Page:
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Shaping New Regionalism in the Pacific Islands: Back to the Future?

Listed author(s):
  • Chand, Satish


    (School of Business, University of New South Wales)

The many small sovereign states and multiple shades of sovereignty that exist across the present-day Pacific Island region are largely the product of the region‘s colonial history. Yet, the story of regionalism among the Pacific Islands began in pre-colonial times. This history, in turn, has been shaped by the region‘s geography and natural resource endowments. The region was colonized after other parts of the world because of its physical isolation and the difficulties of access from Western Europe. Post-colonization, the region was partitioned through contests for space among powers from inside and outside the region, and in response to competition among Protestant and Catholic churches seeking to expand their respective congregations. The security concerns and strategic interests of the major powers have shaped regionalism and are likely to remain important factors for the foreseeable future. Trade integration, however, is not a significant factor contributing to regionalism today. Thus, Pacific Island countries may want to pursue trade liberalization unilaterally.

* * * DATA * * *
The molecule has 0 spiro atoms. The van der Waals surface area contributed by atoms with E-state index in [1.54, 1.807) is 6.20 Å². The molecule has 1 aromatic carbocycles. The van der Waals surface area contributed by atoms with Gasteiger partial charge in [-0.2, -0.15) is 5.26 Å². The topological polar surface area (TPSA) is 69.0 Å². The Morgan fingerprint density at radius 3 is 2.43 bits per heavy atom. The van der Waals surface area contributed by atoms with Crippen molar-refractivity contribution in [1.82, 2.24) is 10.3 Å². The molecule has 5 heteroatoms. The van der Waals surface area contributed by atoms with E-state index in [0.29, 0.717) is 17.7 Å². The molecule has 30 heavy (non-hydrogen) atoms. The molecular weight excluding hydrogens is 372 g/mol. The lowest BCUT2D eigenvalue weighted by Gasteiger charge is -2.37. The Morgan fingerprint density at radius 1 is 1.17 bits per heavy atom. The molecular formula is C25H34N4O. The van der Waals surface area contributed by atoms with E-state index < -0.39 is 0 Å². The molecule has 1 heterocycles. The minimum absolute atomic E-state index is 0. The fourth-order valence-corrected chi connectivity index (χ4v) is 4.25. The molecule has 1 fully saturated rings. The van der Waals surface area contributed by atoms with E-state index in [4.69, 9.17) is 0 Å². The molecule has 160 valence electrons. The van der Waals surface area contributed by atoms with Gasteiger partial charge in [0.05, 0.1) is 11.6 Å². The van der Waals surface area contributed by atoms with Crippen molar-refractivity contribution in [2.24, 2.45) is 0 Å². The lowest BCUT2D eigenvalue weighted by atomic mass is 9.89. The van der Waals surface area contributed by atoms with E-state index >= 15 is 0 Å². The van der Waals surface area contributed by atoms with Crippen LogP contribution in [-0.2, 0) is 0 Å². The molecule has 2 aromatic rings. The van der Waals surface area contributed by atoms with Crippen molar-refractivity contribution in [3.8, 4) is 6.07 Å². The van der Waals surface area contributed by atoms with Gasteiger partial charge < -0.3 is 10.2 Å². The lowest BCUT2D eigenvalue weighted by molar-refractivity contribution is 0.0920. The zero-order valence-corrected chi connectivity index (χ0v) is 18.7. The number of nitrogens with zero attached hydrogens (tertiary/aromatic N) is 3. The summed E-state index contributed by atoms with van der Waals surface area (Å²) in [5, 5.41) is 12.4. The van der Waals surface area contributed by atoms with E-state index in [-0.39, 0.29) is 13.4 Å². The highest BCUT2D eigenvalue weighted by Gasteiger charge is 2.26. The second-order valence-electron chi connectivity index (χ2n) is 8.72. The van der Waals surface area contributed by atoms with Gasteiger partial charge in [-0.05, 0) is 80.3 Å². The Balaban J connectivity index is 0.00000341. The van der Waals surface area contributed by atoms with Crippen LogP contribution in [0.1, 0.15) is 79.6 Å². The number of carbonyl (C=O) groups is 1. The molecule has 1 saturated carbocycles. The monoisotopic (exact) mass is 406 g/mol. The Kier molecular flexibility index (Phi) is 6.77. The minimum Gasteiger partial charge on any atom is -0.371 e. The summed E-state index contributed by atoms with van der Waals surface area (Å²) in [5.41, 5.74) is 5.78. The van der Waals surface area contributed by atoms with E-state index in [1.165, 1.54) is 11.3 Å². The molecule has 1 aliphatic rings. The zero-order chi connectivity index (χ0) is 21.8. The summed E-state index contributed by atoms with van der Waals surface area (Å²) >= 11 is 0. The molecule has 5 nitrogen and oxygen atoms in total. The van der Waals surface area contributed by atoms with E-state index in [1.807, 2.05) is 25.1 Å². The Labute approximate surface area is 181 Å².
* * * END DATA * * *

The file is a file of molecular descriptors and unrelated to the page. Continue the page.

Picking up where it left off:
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Paper provided by Asian Development Bank in its series Working Papers on Regional Economic Integration with number 61.

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Length: 48 pages
Date of creation: 01 Oct 2010
Handle: RePEc:ris:adbrei:0061
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